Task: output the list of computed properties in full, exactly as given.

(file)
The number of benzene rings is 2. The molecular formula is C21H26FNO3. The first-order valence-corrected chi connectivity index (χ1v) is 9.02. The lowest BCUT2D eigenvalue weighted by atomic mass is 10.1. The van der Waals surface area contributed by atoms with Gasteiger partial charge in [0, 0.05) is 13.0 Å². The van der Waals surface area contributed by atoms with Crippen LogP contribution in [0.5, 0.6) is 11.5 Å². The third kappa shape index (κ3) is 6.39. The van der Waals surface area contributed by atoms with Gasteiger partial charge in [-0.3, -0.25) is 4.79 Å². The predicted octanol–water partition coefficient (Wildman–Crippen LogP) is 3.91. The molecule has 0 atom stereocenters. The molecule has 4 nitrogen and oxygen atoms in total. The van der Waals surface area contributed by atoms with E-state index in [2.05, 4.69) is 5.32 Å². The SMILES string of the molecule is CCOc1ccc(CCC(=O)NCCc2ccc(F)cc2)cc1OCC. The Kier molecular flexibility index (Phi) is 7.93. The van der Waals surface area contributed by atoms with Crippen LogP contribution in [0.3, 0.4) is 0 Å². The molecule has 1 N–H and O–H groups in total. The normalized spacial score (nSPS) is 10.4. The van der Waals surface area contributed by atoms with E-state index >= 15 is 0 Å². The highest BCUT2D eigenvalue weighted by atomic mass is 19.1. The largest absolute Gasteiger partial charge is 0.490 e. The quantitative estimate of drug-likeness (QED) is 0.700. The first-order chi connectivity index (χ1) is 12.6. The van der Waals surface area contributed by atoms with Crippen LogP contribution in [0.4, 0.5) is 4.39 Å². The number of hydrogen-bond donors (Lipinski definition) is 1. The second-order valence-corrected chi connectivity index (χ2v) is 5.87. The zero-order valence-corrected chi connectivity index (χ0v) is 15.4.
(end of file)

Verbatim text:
The number of benzene rings is 2. The molecular formula is C21H26FNO3. The first-order valence-corrected chi connectivity index (χ1v) is 9.02. The lowest BCUT2D eigenvalue weighted by atomic mass is 10.1. The van der Waals surface area contributed by atoms with Gasteiger partial charge in [0, 0.05) is 13.0 Å². The van der Waals surface area contributed by atoms with Crippen LogP contribution in [0.5, 0.6) is 11.5 Å². The third kappa shape index (κ3) is 6.39. The van der Waals surface area contributed by atoms with Gasteiger partial charge in [-0.3, -0.25) is 4.79 Å². The predicted octanol–water partition coefficient (Wildman–Crippen LogP) is 3.91. The molecule has 0 atom stereocenters. The molecule has 4 nitrogen and oxygen atoms in total. The van der Waals surface area contributed by atoms with E-state index in [2.05, 4.69) is 5.32 Å². The SMILES string of the molecule is CCOc1ccc(CCC(=O)NCCc2ccc(F)cc2)cc1OCC. The Kier molecular flexibility index (Phi) is 7.93. The van der Waals surface area contributed by atoms with Crippen LogP contribution in [0.3, 0.4) is 0 Å². The molecule has 1 N–H and O–H groups in total. The normalized spacial score (nSPS) is 10.4. The van der Waals surface area contributed by atoms with E-state index >= 15 is 0 Å². The highest BCUT2D eigenvalue weighted by atomic mass is 19.1. The largest absolute Gasteiger partial charge is 0.490 e. The quantitative estimate of drug-likeness (QED) is 0.700. The first-order chi connectivity index (χ1) is 12.6. The van der Waals surface area contributed by atoms with Crippen LogP contribution in [0.4, 0.5) is 4.39 Å². The number of hydrogen-bond donors (Lipinski definition) is 1. The second-order valence-corrected chi connectivity index (χ2v) is 5.87. The zero-order valence-corrected chi connectivity index (χ0v) is 15.4.